One of Westmont’s first faculty members has died. Margaret Jacobsen Voskuyl passed away March 15 in Santa Barbara at the age of 94. Gracious, energetic, smart and articulate, she enthusiastically embraced the vision of Westmont’s founders.
Margaret’s long history with the college began in 1940. After earning bachelor’s and master’s degrees in Christian education at Wheaton College, she arrived at Westmont with Wallace Emerson, the former dean of students at Wheaton who became the first president. Margaret taught English from 1940-41, lived in one of the dormitories and served as assistant dean of women. She left to marry Rolf Jacobsen in 1941, who was a Westmont trustee from 1947 until his death in 1974. Their Pasadena home overlooked the Rose Bowl, and Margaret lived there for 47 years.
She raised three children and joined the faculty at Biola from 1949 to 1957 at the invitation of Emerson, who worked there after poor health forced him to resign from Westmont. Margaret taught psychology and Christian education and published a book on child psychology. She also wrote for Christian Life and Times. A longtime member of Lake Avenue Congregational Church in Pasadena, she taught Sunday school and served as superintendent of missions there for 28 years. During her travels, she often visited missionaries the church supported. A founding member of the Association of Church Missions Committees, she led effectively in the male-dominated world of her day.
Rolf and Margaret were business partners involved with the Pasadena Central Improvement Association, which first envisioned Old Town Pasadena. When he died, Margaret ably managed his business enterprises. In 1986, she married former Westmont president Roger Voskuyl, and they moved to Santa Barbara in 1997. Together, they enjoyed 19 years of retirement and worldwide travel. He died in 2005.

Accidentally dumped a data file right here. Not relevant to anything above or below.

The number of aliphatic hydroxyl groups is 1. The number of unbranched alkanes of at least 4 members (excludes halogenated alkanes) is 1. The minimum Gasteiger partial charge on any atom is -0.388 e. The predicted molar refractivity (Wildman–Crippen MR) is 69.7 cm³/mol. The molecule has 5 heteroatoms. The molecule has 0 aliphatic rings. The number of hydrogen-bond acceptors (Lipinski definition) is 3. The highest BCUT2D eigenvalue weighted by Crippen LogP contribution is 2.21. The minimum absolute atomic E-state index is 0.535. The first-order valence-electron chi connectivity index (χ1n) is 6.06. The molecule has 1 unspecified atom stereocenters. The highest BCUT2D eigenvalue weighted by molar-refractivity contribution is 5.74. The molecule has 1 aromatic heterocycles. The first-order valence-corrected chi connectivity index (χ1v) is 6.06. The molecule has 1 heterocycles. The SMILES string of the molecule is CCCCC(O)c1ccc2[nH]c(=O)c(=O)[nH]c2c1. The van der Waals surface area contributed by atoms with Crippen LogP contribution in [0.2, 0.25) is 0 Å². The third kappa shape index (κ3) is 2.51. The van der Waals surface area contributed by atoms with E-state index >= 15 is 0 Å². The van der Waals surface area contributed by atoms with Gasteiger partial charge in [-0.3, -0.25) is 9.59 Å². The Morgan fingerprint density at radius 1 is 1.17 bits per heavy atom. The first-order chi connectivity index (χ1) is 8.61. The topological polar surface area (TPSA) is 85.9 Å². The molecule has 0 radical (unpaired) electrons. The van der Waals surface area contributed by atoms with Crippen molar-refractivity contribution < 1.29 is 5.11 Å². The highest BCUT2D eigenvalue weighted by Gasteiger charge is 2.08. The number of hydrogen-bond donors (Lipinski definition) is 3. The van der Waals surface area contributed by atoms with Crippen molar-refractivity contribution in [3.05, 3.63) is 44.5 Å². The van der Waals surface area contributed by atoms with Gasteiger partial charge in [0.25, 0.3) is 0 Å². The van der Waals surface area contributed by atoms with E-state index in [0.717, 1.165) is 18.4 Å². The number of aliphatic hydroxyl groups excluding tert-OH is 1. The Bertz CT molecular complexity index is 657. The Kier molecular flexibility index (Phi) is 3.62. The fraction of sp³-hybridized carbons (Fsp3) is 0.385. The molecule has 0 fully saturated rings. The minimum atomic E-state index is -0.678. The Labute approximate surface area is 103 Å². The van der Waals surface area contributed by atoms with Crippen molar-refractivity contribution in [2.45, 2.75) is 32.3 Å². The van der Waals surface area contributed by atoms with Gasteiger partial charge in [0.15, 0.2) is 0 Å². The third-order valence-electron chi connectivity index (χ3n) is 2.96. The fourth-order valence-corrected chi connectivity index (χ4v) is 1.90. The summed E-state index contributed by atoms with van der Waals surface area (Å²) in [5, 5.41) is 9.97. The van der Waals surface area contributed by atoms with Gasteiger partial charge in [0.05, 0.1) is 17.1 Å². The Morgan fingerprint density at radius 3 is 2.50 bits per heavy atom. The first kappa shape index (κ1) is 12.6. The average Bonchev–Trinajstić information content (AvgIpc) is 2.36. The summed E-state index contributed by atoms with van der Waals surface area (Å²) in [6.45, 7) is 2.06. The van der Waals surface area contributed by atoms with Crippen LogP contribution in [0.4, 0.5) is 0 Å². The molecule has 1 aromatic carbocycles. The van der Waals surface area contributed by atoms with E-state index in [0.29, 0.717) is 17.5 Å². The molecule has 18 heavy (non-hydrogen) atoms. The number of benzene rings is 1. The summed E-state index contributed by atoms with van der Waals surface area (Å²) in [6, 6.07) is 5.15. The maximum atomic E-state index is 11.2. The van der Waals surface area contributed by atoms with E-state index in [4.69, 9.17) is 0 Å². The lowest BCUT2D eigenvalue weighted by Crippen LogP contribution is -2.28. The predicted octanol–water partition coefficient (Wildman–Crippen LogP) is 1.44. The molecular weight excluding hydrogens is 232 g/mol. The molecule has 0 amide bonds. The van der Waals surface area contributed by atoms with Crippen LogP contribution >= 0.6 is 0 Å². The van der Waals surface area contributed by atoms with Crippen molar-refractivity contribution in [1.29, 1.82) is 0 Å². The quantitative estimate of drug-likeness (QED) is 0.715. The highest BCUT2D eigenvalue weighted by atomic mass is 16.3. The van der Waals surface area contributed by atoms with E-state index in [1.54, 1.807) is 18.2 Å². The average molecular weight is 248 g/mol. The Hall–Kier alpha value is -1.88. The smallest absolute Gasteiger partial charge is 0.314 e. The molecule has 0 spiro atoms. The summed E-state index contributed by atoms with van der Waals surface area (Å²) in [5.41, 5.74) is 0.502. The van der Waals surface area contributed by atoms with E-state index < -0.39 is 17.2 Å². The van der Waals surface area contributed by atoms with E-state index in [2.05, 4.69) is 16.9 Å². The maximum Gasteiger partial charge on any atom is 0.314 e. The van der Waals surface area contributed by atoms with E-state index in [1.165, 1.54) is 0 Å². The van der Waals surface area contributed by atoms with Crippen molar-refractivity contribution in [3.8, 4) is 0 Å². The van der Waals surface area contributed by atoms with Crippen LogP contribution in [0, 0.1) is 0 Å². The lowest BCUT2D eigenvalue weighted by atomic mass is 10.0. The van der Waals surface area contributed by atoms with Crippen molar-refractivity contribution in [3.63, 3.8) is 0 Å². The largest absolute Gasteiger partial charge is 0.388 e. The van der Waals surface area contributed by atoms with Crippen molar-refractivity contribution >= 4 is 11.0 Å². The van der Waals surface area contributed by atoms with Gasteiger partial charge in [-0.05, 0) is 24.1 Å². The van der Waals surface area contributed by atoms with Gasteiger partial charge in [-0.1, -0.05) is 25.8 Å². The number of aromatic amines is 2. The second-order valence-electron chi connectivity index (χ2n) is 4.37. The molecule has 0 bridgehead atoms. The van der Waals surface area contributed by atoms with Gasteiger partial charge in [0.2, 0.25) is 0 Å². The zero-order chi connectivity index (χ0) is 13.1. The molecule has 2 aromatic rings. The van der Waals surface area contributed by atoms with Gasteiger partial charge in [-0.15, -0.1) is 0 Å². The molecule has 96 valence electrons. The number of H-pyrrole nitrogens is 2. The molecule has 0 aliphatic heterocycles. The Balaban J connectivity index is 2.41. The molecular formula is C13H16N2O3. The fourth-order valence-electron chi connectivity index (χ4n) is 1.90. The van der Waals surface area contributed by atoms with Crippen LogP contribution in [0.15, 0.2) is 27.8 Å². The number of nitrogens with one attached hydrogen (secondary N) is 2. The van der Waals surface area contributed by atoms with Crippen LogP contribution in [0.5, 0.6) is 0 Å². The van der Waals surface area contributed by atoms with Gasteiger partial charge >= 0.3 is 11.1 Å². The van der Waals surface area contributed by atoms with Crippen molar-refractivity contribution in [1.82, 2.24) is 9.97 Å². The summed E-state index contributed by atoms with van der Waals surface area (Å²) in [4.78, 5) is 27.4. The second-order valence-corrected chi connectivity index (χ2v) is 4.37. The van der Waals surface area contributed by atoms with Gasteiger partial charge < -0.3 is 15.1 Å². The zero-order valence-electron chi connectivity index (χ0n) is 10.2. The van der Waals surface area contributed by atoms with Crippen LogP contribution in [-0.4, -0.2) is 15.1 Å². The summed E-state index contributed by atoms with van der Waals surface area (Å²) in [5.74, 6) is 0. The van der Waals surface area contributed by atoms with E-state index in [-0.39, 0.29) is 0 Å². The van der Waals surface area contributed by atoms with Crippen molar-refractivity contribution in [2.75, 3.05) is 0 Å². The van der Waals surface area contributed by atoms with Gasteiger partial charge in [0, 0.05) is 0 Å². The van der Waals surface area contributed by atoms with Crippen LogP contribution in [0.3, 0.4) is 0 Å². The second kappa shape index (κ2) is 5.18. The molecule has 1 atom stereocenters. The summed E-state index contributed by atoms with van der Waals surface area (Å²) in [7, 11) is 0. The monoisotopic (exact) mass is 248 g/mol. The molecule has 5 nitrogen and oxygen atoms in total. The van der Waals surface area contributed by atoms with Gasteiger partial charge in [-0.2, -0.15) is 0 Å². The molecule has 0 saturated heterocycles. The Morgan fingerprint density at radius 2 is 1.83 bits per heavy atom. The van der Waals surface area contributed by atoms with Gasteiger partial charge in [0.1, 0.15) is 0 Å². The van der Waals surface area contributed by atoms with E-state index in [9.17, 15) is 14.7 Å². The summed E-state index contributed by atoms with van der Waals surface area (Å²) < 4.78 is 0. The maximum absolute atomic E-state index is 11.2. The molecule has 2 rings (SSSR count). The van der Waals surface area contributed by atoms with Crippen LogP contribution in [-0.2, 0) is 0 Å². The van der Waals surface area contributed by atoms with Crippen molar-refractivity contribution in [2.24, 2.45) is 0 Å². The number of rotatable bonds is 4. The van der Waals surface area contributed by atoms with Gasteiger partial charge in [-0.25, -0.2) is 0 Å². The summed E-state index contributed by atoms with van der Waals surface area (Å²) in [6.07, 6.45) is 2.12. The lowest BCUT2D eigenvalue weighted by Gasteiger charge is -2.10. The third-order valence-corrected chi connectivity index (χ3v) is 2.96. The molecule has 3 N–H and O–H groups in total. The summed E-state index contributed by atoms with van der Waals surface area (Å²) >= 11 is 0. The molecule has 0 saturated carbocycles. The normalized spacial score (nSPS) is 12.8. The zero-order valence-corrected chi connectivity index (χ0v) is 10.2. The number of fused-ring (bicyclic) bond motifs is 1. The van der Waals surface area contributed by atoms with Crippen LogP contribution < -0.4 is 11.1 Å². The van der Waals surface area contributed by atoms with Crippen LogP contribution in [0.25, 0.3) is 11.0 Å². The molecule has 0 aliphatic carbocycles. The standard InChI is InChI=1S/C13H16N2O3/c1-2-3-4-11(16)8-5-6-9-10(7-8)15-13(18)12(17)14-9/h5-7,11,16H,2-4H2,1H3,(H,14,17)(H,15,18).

In 2010, the Crowell Trust awarded Margaret the first Susan Coleman Crowell Award for her “lifetime of selfless service and faithful demonstration of the godly vision, values and initiatives that characterize the life of Susan Coleman Crowell.”
Three of Margaret’s six grandchildren attended Westmont: Mary Jacobsen Vaderschoot ’91, Mark Jacobsen ’94, and David Jacobsen ’99. She is survived by her three children and their spouses, John (Carol), Richard (Elaine), and Betty Rae Howie (Lynn), 17 great-grandchildren and one great-great-grandchild. Family say she was “warm and caring, a keen listener and a wise counselor, a gracious hostess and a loving mentor. She was a model of what it means to follow Jesus Christ with courage and grace.”
Margaret participated in oral history interviews with retired Westmont professors Paul Wilt and John Sider. She remembered meeting Westmont trustee John Bunyan Smith when he visited Wheaton. “[He] grabbed my hand, and he held it tight, and he said to me, ‘Young lady, do you subscribe to the doctrinal statement of Westmont College?’ It made me realize how deeply some of those people felt…[about] what they were founding.”
Margaret believed in Emerson’s vision: “This was to be a school that would combine faith and academic excellence for our generation. It was to be a school, not a Bible school, not a seminary, but a Christian college to develop Christian leaders, and it was a joy to be a part of something that had so much basic vision. When I think of…the stars we had in our eyes at the establishment of that school and how involved in it we were and how committed to it, what a vision we shared—those were wonderful days, they really were.”